Lim¢n's commanding second novel, after her praised In Search of Bernab‚, follows four generations of the Betancourt family throughout five decades of Mexico's tumultuous political and social history. In 1906, with the luck of a gambler's hand, 26-year-old Don FlavioÄson of a Spanish father and an Indian motherÄwins land, wealth and power on one card game and begins a new life in the world of wealthy gringos. But his sudden nobility will have its price. Don Flavio's brutish treatment of Velia Carmelita, his new bride, sends her into the arms of Br¡gida, his gentle sister. Furious and confused to discover the two women are lovers, Don Flavio leaves the ranch in disgust. When he returns four years later, his wife is dead, his sister near-mad with grief, and he now has another female to control, his blonde little daughter Isadora. After she grows into a young woman, Isadora's love for Jer¢nimo Santiago (a Native Indian, and a member, like all indios, of the servant class) creates a furor in her family, dramatizing the hypocrisies of the Mexican upper class in dealing with the Indians who work their land. Don Flavio's disavowal of his own Indian mother, and his embracing of Spanish "purity," haunts him throughout his life, and he inflicts his self-loathing and violent bigotry on his family's future generations. Alonda, his "brown" outcast grandchild, waits for Don Flavio's death to finally come to terms with her ethnic identity. Lim¢n contextualizes her saga with crucially placed details of Mexican political and social history, providing a sharp critique of the Mexican class system while embedding several passionate and eloquently rendered love stories. Through multiple points-of-view, this novel deftly explores one family's tragic reckoning with issues of cultural identity, sexual autonomy and interracial love. (May) (c) Copyright PWxyz, LLC. All rights reserved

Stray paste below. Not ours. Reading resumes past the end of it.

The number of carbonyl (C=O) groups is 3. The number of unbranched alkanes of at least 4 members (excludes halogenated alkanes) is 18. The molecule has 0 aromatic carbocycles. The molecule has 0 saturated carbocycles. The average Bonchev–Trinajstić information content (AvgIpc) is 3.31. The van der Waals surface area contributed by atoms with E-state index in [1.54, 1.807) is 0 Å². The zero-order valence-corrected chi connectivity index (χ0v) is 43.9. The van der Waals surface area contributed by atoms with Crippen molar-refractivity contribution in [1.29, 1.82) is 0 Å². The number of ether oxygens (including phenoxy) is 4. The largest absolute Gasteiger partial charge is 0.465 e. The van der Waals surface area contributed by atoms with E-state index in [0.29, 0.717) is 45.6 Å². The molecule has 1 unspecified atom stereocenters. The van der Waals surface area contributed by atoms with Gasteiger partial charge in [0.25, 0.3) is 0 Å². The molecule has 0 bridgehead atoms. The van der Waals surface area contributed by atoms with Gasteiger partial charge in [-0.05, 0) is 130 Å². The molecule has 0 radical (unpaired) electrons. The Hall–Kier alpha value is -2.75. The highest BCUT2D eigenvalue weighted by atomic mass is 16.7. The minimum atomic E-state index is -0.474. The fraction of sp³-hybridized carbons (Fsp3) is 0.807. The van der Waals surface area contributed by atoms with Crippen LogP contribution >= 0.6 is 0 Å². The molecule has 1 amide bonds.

Chapter One     Los Angeles, 1965     Don Flavio Betancourt sat in the armchair, staring through the lace curtains of his bedroom. His gaze was vacant as his eyes scanned the rainy landscape; he was vaguely aware of the swishing sound each time a car drove past his house. His mind, however, was somewhere else. It had escaped, as it did nearly all the time now. The old man's thoughts ran away from him, skipping west, skittering over rooftops, dashing upward, spiraling over the Sixth Street Bridge, then turning south and rushing headlong toward Mexico.     He was eighty-five years old and he had grown frail. He was no longer tall, as he had been during most of his life; he had shrunk. His once muscular arms now sagged. His shoulders were thin and hunched. When he walked his head drooped and his small belly jutted out. Don Flavio looked down at his spotted hands, squinting, trying to focus his blurred vision. He turned them over, palms up, and saw that the skin was wrinkled and yellowish. Then he put them on his thighs, and he saw the dark blue veins; they reminded him of spider webs. He closed his eyes for a moment, aware of the vague discomfort that pressed against the pit of his stomach. When his lids snapped open, his mind returned to his memories.     "It didn't happen all at once," the old man mumbled as he reached out to take hold of the curtain. He moved it to the side so that he could look through the window. Tiny rivulets of rain streaked the glass but he could make out the reflection of his once handsome face. Now withered folds of parched skin hung off his jowls, pulling the corners of his lips downward, and giving his face an intimidating frown. What had been thick, nearly blond hair was almost gone; only a few strands of yellowish gray hair lay plastered to his skull with pomade. The color of his eyes, too, had been transformed by age. What was once blue was now a faded translucent gray.     Don Flavio's reflection began to recede from his eyes, becoming smaller until it seemed to have been sucked in by the watery glass. Suddenly another image appeared in its place, one that recurred in his brain at unexpected times, making him squirm in the armchair or wherever the memory assaulted him. The apparition mesmerized him, paralyzing his will to shut his eyes, or even to rub away the reflection.     The specter usually began with what appeared to be the hooves of a deer. These blurred and mixed until k became clear that they were not hooves but the feet of a man. They moved so rapidly that the huaraches that bound them seemed hardly to touch the earth on which the man ran. Above the feet came the legs and thighs, the loin cloth, the muscular belly, the heaving chest and shoulders, the taut neck with its bulging vein. Then the head began to take shape with its long, black hair flowing behind the runner.     It wasn't until then that Don Flavio was able to focus on El Rarámuri, the detested Indian. That face haunted the old man: the square jaw, the straight lips partially covered by a thin, drooping mustache, the aquiline nose framed by the eyes of the nomad. And once whole, the specter ran ceaselessly, brush and rocks flashing by with indescribable speed, the coppery earth moving with him, increasing his velocity. The image did not move from the watery glass, but Don Flavio knew that the distance being covered by the native was enormous, impossible for most men. The reflection moved with a grace that disguised the strain on the runner's body. The old man's eyes dilated as he remembered the first time he saw El Rarámuri seemingly surpass the wind that gusted through the crevices of the canyon.     Don Flavio finally covered his face with his hands; a soft moan slipped through his lips as he felt the discomfort in his stomach turn into pain. He tried to think of something else, but the vision burned somewhere behind his eyeballs. He wiped a circle into the blurry glass with his palm. He peered into the encroaching winter evening, deliberately concentrating on the steel gray color of the sky. Then he stretched his neck to look down the street; he wanted to fill his eyes with ordinary things. There, across the street, was the two-story frame house of the Miranda family. To the right, the old man saw the tree that had been threatening to die for the last twenty years. It had finally dried up in September. To the left was Third Street. On the corner was the tire garage, its grime spilling out to the sidewalk.     Don Flavio strained to see if any people were out on the street, but no one was there; it was raining too much. When he leaned back in his chair he grunted in frustration. His hands were sweaty. He realized that looking out onto the street had only interrupted the native's run and that the nagging reflection had returned to taunt him. The old man's head sagged backward onto the high back of the chair, his eyes shut tightly and his mouth clamped shut as he tasted the bitter saliva coating his tongue.     There was a muffled rap on the door.     "Entra."     "Buenas noches, Don Flavio."     "Buenas noches."     Don Flavio's terse reply to the old woman was characteristic; he rarely spoke anymore. When she placed the tray on the table by his side he only nodded. It was time for his early evening chocolate. He grunted as a sign of gratitude, but as she was about to leave, he turned to her.     "Ursula, I won't have dinner tonight."     Ursula Santiago paused as she adjusted her deep-set, small eyes to the growing darkness in the room; the gray that streaked her coarse hair caught the last glimmering of daylight. Her head was small and well-defined, as if chiseled in stone. High, bony cheekbones accentuated her beaked nose, as did the wrinkles that circled her thin lips. In the gloom, her skin was brown and auburn. Ursula was a small woman, but she held herself erect and moved with confidence, even when facing the old man.     She nodded. She knew that he was in pain. She had noticed his skipping the evening meal more frequently during the past months. What Ursula did not know was that for the moment Don Flavio was not concerned with the biting discomfort in his belly, because he was more aware of relief. Her coming into his room had finally stopped El Rarámuri. The image had vanished from the window.     As Ursula began to leave, Don Flavio stopped her again. "Where's the girl? I haven't seen her in days."     "Alondra is in the kitchen." She resented his not uttering the name. "Do you want me to call her?"     "Yes. Tell her to come for a moment."     Ursula looked at the man she had served since she was seventee. Once she had been in awe of him, but the years had wasted him, snatched away his arrogance, leaving only the shell that now sat in front of her. When he and his sister, Brígida, had fled Mexico with Samuel and Alondra, Ursula followed as well because she had made a promise. She had spent the rest of her life fulfilling that vow.     "Wait! Tell my sister that I want to speak to her, too."     "Don Flavio, you've forgotten. Doña Brígida is dead."     "Ha! What does it matter? I don't speak to crazy women anyway!"     Ursula snorted through her nose, thinking that Doña Brígida had not been crazy, that she had been understandable most times, even though she had her moments at the end of her life. When that happened, everyone smiled or giggled, knowing that her mind had wandered again. Ursula shrugged her shoulders and left the room, closing the door softly. Don Flavio waited, refusing to look at the window. In a few minutes, he heard the rap on the door.     "Come in."     He did not look up. He knew who stood in front of him, and he kept quiet for a long while.     "Don Flavio. I'm here."     "Yes. I know."     "Do you want me to turn on the lámpara?"     "No. And don't mix languages!"     Again he fell into silence, hunched deep into the armchair thinking of how much her way of speaking annoyed him. He finally sucked in air through his mouth as he looked up at the young woman. He first saw the feet, shod in worn tennis shoes. Then he scanned the legs, thighs, hips; they were clad in faded jeans. His eyes moved up, covering the abdomen, breasts, shoulders, neck. He noted the cotton shirt tucked in, accentuating the slim waistline. She was tall, lean, well shaped.     At last, he focused on Alondra's face: It was oval-shaped, almost long; it was highlighted by hair that hung below her shoulders. Darkness had crept into the room, but he knew that her hair was raven-colored. Don Flavio looked at the young woman's skin, olive-colored with dark brown tones around her temples and beneath the long, straight nose. Her mouth was like that of all of them, he thought: wide, thin-lipped, sensuous. Then he did what he feared he would do. He looked into Alondra's eyes: black, deeply set, almond-shaped, with long straight lashes. Suddenly, they became his own mother's eyes. Unable to sustain Alondra's gaze, the old man turned away. When he looked again, her eyes had become those of the hated Rarámuri who haunted Don Flavio. The stare was riveted on the old man accusingly, and he shut his eyes.     "Leave the room!"     His voice was a mix of rage and anguish. Alondra was not surprised nor offended; this scene had been repeated frequently during the last months. She had come to him only because Ursula, her grandmother, told her to do so. She left the room without speaking.     Don Flavio tried to control the tremor that had overtaken him. He stared at the pitcher on the tray for a long time before attempting to serve himself. When he did, his hand trembled as he poured the hot liquid, forcing him to take the mug in both hands. The steamy chocolate fragrance calmed him, and he glanced at the ceiling, following the coiling vapor. Suddenly he sat up. He bent his head, cocking his ear, straining to hear. In the beginning it was distant, an echo, barely audible, intensifying, growing louder, more powerful. Don Flavio then felt the thundering vibration as it pounded against the hardwood floor beneath him, and he recognized the dull clatter of hooves as a horse raced at full gallop on the packed earth of his hacienda.     The old man held his breath, and then he saw her. Isadora, his daughter, rode bareback at breakneck speed across the llano . Her hands clutched the beast's mane, her legs wrapped around its sides. The white cotton dress she wore clung to her body, swept up above her knees, exposing her legs and the boots he had given her. She was laughing in defiance of the wind that whipped her face. Her golden hair, the sun's rays trapped in the ringlets of its curls, swept around her head like an aura.     Don Flavio smiled, exposing yellowed, worn-out teeth. The trembling had left him and he felt serene. He loved conjuring the image of his daughter, especially as she rode the high-spirited mare he had given her when she had become eighteen. He sighed, reliving that day when she first rode the horse. Isadora could ride better than any of his ranch hands; she could become one with the animal.     Don Flavio closed his eyes, listening to the cascading music of her laughter and her call to him. On that morning, he had leapt on his horse and galloped to her side. Together they raced across the meadow until they reached the slope that marked the beginning of the Sierra Madre. He loved Isadora above all others, more than anything he possessed, more than himself. On that day, when they rode toward the sierra, he loved Isadora so much that his heart filled with joy.     The pounding hooves receded into the past but the old man kept his eyes closed. It had grown dark outside, and he could hear the soft rain against the windowpane. He sat in the gloom, mumbling to his daughter, trying to explain what he had done. His memories again took flight, soaring across the rainy Los Angeles sky, heading for Mexico. His life had two parts: before Isadora, and after her.     In the beginning he was an ordinary boy. His father, Edmundo Betancourt, was a grocer who had settled in Arandas, Jalisco, having immigrated from somewhere in Spain. He never spoke of himself. As Flavio grew older, he heard others say that they suspected that his father was a deserter.     Flavio had a sister, Brígida, who was six years younger. Both had inherited their father's fair skin and blue eyes. His mother, on the other hand, was very dark. She was a native, and Flavio did not know why his father had married her. As he remembered it, his father hardly spoke to her. But her image clung to Flavio. Her face was long, her skin the color of mahogany, and her eyes oval-shaped with straight, long eyelashes. She always wore her hair, which was black and thick, in a braid tied at the nape of her neck.     Flavio could not remember her ever speaking, and she hardly came near her own children became their father had instructed her to tend to the chores of the house; he would be in charge of the boy and girl. Flavio had only two memories of his mother. The first was of once when he crept into the kitchen, where he watched her for a long time. She moved silently, first stoking the stove and then washing pots in the stone sink. Even though the place was gloomy with smoke, she was aware that the boy was there. He knew it because as she worked she looked over to the corner where he stood. She smiled at him. He remembered that clearly.     The second memory he had of his mother was of another time, when he was at his place waiting for breakfast. Brígida was sitting across from him, and their father had not yet come to the table. Flavio's mother came in to serve their milk. She was pouring his glass when suddenly she stopped, put down the pitcher, and took the boy's face in her hands. She held it so that he looked into her eyes. They were so black they glowed like silver, but they were not hard, they were soft. Her gesture lasted only a short while. The children's father came into the room, and she let go of Flavio's face.     Flavio always thought it strange that both Brígida and he came from a body that was so dark. Sometimes he wondered if she really was their mother. He did not want an Indian woman for a mother. But the servants would not let him forget who she was; even his father admitted that she was Flavio's mother. But he knew that he never loved the woman who bore him and that he never wanted to speak to her.     She died when Flavio was fifteen years old. By that time he had almost forgotten her. Flavio often thought that the beginning of his story was when he chose to blot his mother out of his memory. He told himself that there was nothing wrong in this, because even though he did not love his mother, he loved his sister. Years later he discovered that he was wrong: The only person he ever loved was his dear daughter.     Flavio left his father's home when he was eighteen because he did not want to be a grocer. He made his way north; if a man was to be successful, it had to be to the north. Finding the place in which he wanted to stay took several years. He worked on farms, on ranches, in towns, all the time getting farther away from the ordinary boy he once was.     When he got work at Hacienda Miraflores he felt lucky because the owner, Anastasio Ortega, was of a powerful family. Flavio liked to watch how the Patrón walked and wore his hat; and without anyone noticing, Flavio began to imitate him. This went on until the day he beat Anastasio Ortega at cards.     Sitting in his armchair, old Don Flavio stared through the window reliving those moments. Even the smell of alcohol and rancid cigarette smoke filled his nostrils. On that night every sound had stopped in the cantina. The tinkling notes of the piano next to the bar dropped off. Loud laughter and horseplay abruptly stopped. Women, brightly painted and corseted, moved cautiously toward the card table. Men, sweaty and unwashed, turned away from half-empty shot glasses. One man stood up so unexpectedly that the woman sitting on his lap fell to the floor. Copyright © 1999 Graciela Limón. All rights reserved.